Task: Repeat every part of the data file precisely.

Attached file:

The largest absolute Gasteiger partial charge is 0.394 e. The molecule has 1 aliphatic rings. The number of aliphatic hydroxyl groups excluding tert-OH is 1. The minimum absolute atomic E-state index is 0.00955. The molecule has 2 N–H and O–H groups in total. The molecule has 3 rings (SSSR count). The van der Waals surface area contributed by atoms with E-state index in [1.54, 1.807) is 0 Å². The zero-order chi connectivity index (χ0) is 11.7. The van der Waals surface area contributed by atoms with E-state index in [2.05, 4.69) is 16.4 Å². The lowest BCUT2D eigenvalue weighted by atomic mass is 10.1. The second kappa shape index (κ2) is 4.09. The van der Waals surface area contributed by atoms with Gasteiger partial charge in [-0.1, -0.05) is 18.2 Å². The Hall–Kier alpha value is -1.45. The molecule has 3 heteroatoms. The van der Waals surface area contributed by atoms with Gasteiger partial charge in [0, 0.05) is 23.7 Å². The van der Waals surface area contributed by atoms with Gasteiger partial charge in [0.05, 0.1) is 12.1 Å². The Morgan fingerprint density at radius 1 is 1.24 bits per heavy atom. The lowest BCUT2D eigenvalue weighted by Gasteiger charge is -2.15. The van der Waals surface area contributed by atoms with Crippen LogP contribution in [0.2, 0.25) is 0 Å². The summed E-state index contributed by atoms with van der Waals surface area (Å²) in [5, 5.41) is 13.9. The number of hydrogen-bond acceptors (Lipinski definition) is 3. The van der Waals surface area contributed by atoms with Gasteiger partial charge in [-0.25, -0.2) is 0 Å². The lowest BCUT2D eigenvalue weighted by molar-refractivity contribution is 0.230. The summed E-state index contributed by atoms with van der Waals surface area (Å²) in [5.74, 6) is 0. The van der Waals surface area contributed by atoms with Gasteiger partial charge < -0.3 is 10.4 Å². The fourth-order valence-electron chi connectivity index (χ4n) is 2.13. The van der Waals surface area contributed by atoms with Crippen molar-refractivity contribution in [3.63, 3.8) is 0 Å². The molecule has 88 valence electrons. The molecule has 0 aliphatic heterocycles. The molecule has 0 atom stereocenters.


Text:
The largest absolute Gasteiger partial charge is 0.394 e. The molecule has 1 aliphatic rings. The number of aliphatic hydroxyl groups excluding tert-OH is 1. The minimum absolute atomic E-state index is 0.00955. The molecule has 2 N–H and O–H groups in total. The molecule has 3 rings (SSSR count). The van der Waals surface area contributed by atoms with E-state index in [1.54, 1.807) is 0 Å². The zero-order chi connectivity index (χ0) is 11.7. The van der Waals surface area contributed by atoms with E-state index in [2.05, 4.69) is 16.4 Å². The lowest BCUT2D eigenvalue weighted by atomic mass is 10.1. The second kappa shape index (κ2) is 4.09. The van der Waals surface area contributed by atoms with Gasteiger partial charge in [-0.1, -0.05) is 18.2 Å². The Hall–Kier alpha value is -1.45. The molecule has 3 heteroatoms. The van der Waals surface area contributed by atoms with Gasteiger partial charge in [0, 0.05) is 23.7 Å². The van der Waals surface area contributed by atoms with Gasteiger partial charge in [0.05, 0.1) is 12.1 Å². The Morgan fingerprint density at radius 1 is 1.24 bits per heavy atom. The lowest BCUT2D eigenvalue weighted by Gasteiger charge is -2.15. The van der Waals surface area contributed by atoms with Crippen LogP contribution in [0.2, 0.25) is 0 Å². The summed E-state index contributed by atoms with van der Waals surface area (Å²) in [5, 5.41) is 13.9. The number of hydrogen-bond acceptors (Lipinski definition) is 3. The van der Waals surface area contributed by atoms with Gasteiger partial charge in [-0.25, -0.2) is 0 Å². The lowest BCUT2D eigenvalue weighted by molar-refractivity contribution is 0.230. The summed E-state index contributed by atoms with van der Waals surface area (Å²) in [5.74, 6) is 0. The van der Waals surface area contributed by atoms with Gasteiger partial charge < -0.3 is 10.4 Å². The fourth-order valence-electron chi connectivity index (χ4n) is 2.13. The van der Waals surface area contributed by atoms with Crippen molar-refractivity contribution in [3.63, 3.8) is 0 Å². The molecule has 88 valence electrons. The molecule has 0 aliphatic heterocycles. The molecule has 0 atom stereocenters.